WASHINGTON—President Donald Trump has curtailed refugee admissions for fiscal year 2018 to 45,000. This is a 47 percent decrease from the 85,000 refugees that former president Barack Obama admitted in fiscal year 2016. Obama had raised the ceiling to 110,000 before leaving office, but the Trump administration reduced admissions to about 54,000 in fiscal year 2017.
The 45,000 refugee admissions are split regionally: 19,000 from Africa, 17,000 from the Near East and South Asia, 5,000 from East Asia, 2,000 from Europe and Central Asia, and 1,500 from Latin America and the Caribbean.
The new ceiling is the lowest since right after 9/11, when an average of 27,000 refugees per year were admitted in the two years following 9/11.
Officials cited security as the chief reason for the drop. However, a substantial backlog in asylum cases in the country is also a contributor, officials said on a Sept. 27 call with reporters.
“We have hundreds of thousands of individuals who are making these [asylum] requests domestically, and we need to be able to devote resources to begin processing those cases,” an official said.
The official said that having such a glut can attract “frivolous asylum applications from people who will continue to sit in a backlog and receive employment authorization.”
It currently takes 18 months to two years on average to process an asylum case.
“We really need to be able to devote more resources on the asylum side,” the official said.
The United States defines a refugee as “an alien outside the United States who is unable or unwilling to return to his or her country of nationality because of persecution or a well-founded fear of persecution.” A refugee applies for admission from outside the United States. An asylum-seeker has to meet the same criteria, but must apply for asylum within one year of entering the United States.
The U.S. Department of State administers the refugee program and uses it as both a foreign policy tool and a humanitarian tool.
Refugees are the most highly-vetted immigrant coming to the United States, but there are vulnerabilities in the program, according to Lawrence Bartlett, director of refugee admissions for the State Department, on Sept. 20. “And we need to try to close those vulnerabilities. So the vetting review is really key.”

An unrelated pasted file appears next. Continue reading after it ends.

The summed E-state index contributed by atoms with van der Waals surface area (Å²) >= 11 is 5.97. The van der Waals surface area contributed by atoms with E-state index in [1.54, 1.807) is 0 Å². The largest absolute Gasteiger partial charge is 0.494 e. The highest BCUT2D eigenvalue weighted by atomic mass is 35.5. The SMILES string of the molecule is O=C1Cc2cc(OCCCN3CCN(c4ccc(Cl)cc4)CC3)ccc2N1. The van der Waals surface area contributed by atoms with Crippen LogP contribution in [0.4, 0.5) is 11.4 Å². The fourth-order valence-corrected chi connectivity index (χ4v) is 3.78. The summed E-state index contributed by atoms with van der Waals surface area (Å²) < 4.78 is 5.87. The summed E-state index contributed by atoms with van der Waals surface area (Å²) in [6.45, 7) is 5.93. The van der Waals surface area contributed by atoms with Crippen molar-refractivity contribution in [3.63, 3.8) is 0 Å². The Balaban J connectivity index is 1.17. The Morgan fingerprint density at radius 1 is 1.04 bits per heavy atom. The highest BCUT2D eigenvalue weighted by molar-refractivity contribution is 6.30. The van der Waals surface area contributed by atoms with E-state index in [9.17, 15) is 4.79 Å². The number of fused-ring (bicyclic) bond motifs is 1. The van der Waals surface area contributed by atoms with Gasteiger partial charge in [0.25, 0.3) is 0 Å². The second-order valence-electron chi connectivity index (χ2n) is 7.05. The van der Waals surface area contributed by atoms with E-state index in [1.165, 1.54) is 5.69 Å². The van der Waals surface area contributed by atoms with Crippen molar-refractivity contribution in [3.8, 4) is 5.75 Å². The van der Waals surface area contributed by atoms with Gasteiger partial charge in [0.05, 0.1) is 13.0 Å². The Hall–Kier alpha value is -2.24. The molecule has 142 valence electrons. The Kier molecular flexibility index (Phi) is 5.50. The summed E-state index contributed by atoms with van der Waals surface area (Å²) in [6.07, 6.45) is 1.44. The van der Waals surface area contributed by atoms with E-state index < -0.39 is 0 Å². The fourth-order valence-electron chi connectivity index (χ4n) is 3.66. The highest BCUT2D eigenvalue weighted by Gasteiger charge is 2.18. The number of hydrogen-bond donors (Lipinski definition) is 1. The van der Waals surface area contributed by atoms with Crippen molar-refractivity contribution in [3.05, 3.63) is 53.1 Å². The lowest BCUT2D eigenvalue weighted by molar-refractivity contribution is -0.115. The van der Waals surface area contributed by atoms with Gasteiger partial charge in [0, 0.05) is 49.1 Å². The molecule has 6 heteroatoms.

The FBI has reported that approximately 300 persons who entered the United States as refugees are currently the subjects of counterterrorism investigations, according to the DHS.
Most of the U.S. taxpayer money slated for refugee aid goes toward stabilizing refugees in the country they fled to until it is safe for them to return to their home country. This is the preferred (and cheaper) option, according to the State Department and the United Nations High Commissioner for Refugees (UNHCR).
Only 31 countries accept refugees, and the total number resettled globally is paltry compared to the estimated 17.5 million refugees identified by UNHCR. Last year, the United Nations set a goal of resettling 10 percent of the total number of refugees; however, even with increased intake from Europe, only 5 percent to 8 percent was reached, according to Larry Yungk, senior resettlement officer for UNHCR.
“Resettlement is not the option for most refugees—99.5 percent of refugees will not be resettled,” Yungk said on Sept. 20.
The United States remains the single largest donor to the Syria response, having provided nearly $7.4 billion since the beginning of the crisis to help provide food, medical care, shelter, protection, education, and other necessities to those in the region, according to a U.S. official.
“We are also the largest donor to the humanitarian response for displaced Iraqis, having provided nearly $1.7 billion since the start of fiscal year 2014,” the official said.
President Donald Trump issued an executive order on Jan. 27 called “Protecting the Nation From Foreign Terrorist Entry Into the United States.”
Aside from a 90-day hold on visas from some terror-prone nations, Trump put a temporary hold on all refugee intake for 120 days until the screening and vetting process could be audited and updated as necessary.
The beginning of the 120-day pause was delayed due to a court injunction, and it will now lapse on Oct. 24.